We asked our WWOOFers to share their thoughts for this special guest post. Here is what they said.
I had no idea red peppers were just more mature green peppers! And I learned how amazing it felt to dig down into the earth to find a patch of what I came to think of as "adorable" fingerling potatoes. There was nothing more gratifying than spending the day seeding, planting, watering and harvesting the very vegetables I would dine on that evening.
Taking the herbs and produce from around the farm straight into the kitchen, coming up with new dishes to make based on what was in season, and spending hours with the Goddard family, friends and fellow WWOOFers to prepare and enjoy the fruits (and vegetables) of our labor were some of the best memories I have of my time at the farm.
Thanks to this experience, I've developed an even greater appreciation for food and conscientiousness regarding seasonality, as well as a desire to recreate the sense of community that the farm and these meals helped create when I return home. Hopefully I'll have some new recipes to share when we return to the farm next summer for our WWOOFer reunion dinner!
Despite these peculiar transitory characteristics of the WWOOFing arrangement, all the WWOOFers here seem to share common concerns and a sense of being connected with the processes at work in production. In my eyes the strongest uniting factor amongst us appears to be a common desire to understand the source of our food. But my personal attempts to do so have been humbling. While WWOOFing has given me brief and limited insight into specific phases in the growing cycles on the farm, it has also revealed to me how much goes into running a farm which I know nothing about and nobody can really grasp in a couple months. Organic farming is an art, but one that demands the coordination of myriad processes, some outside our control.
In an attempt to engage more fully with all of this, I have decided along with Kelly and Kingsley to extend my stay at Barberry Hill through the end of summer and early fall.
Growing up in the woodland of eastern Connecticut with my family was an experience. I raised chickens with my sister straight from the incubated egg. I learned to plant and harvest delicious vegetables and fruits. I learned that the earth is fragile. Whatever we do to the soil and to the water will reflect back into nature.
Fast forward 13 years to the present. The world has grown dramatically not in just population, but in ideas, inventions and methods. I am here, with this wonderful farming family re-discovering my youth and learning new ways of coexisting with nature through food. Happy childhood memories flood black as I collect eggs in the henhouse and happily feed the many eager chickens and bleating sheep. Gold and crimson sunsets gently setting over the farmhouse. Lightning bugs flickering softly in the cool summer evenings. The brilliantly vibrant spectrum of colors and textures of the vegetables, flowers and berries at the lively farm stand. Learning how to transplant baby broccoli, beets and sunflowers. Correctly picking and pruning cucumber and tomato plants while learning of the diseases and blights that can so suddenly upset the balance.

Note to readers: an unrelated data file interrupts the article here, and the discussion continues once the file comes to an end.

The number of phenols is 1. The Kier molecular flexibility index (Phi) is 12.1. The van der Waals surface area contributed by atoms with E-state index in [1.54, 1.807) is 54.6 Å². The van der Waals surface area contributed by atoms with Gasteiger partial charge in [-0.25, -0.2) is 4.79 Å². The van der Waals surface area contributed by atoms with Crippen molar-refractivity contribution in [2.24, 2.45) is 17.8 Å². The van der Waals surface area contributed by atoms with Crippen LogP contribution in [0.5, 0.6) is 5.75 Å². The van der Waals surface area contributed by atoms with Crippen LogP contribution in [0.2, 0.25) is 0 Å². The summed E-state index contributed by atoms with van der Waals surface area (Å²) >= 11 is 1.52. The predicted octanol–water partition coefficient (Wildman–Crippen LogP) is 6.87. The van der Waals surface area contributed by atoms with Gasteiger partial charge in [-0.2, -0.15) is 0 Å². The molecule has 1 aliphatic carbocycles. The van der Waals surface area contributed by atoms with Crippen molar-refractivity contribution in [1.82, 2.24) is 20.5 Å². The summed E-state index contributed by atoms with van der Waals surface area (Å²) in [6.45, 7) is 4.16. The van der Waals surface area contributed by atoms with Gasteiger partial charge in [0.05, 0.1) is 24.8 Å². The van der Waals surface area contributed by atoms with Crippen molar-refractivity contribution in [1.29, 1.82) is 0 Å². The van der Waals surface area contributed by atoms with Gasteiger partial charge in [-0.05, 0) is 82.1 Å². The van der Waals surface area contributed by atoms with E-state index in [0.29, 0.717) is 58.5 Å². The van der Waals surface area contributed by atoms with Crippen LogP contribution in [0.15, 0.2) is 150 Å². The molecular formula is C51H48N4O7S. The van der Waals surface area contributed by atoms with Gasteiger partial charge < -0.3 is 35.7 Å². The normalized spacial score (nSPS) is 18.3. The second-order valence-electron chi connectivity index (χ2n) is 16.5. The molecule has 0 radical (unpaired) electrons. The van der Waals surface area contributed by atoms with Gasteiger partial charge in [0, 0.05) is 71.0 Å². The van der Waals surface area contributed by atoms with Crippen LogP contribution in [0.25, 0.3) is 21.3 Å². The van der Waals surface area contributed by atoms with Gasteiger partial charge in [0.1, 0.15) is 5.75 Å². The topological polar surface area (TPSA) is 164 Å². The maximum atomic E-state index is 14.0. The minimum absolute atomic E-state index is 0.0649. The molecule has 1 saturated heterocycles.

I have found pure bliss and tranquility at this place. I am at peace.
No matter how hard I work, no matter how tired I may get from this experience it is worth the dirt under my fingernails and the calluses on my feet. I have a purpose here. I feel as if part of a revolution on young people dedicated to the idea that in farming, we can do better. Chemicals, herbicides, fungicides and nasty growth hormones scare me, it is becoming part of our society and I will not stand by quietly. GMO’s (Genetically Modified Organisms) which have been implemented into commercial seeds, grains for animals and the plants themselves will not be our undoing.
I will use the vast knowledge I have gained here and will apply it to my future. My next journey is my two and a half year Peace Corps placement in Zambia as a Sustainable Agriculture and Environmental Agent for the LIFE Project; Linking Income and Food in the Environment. The work that I have accomplished here at Barberry Hill Farm and the inspiring generosity and wisdom of Kelly and Kingsley Goddard will carry me forward in this next chapter of my life.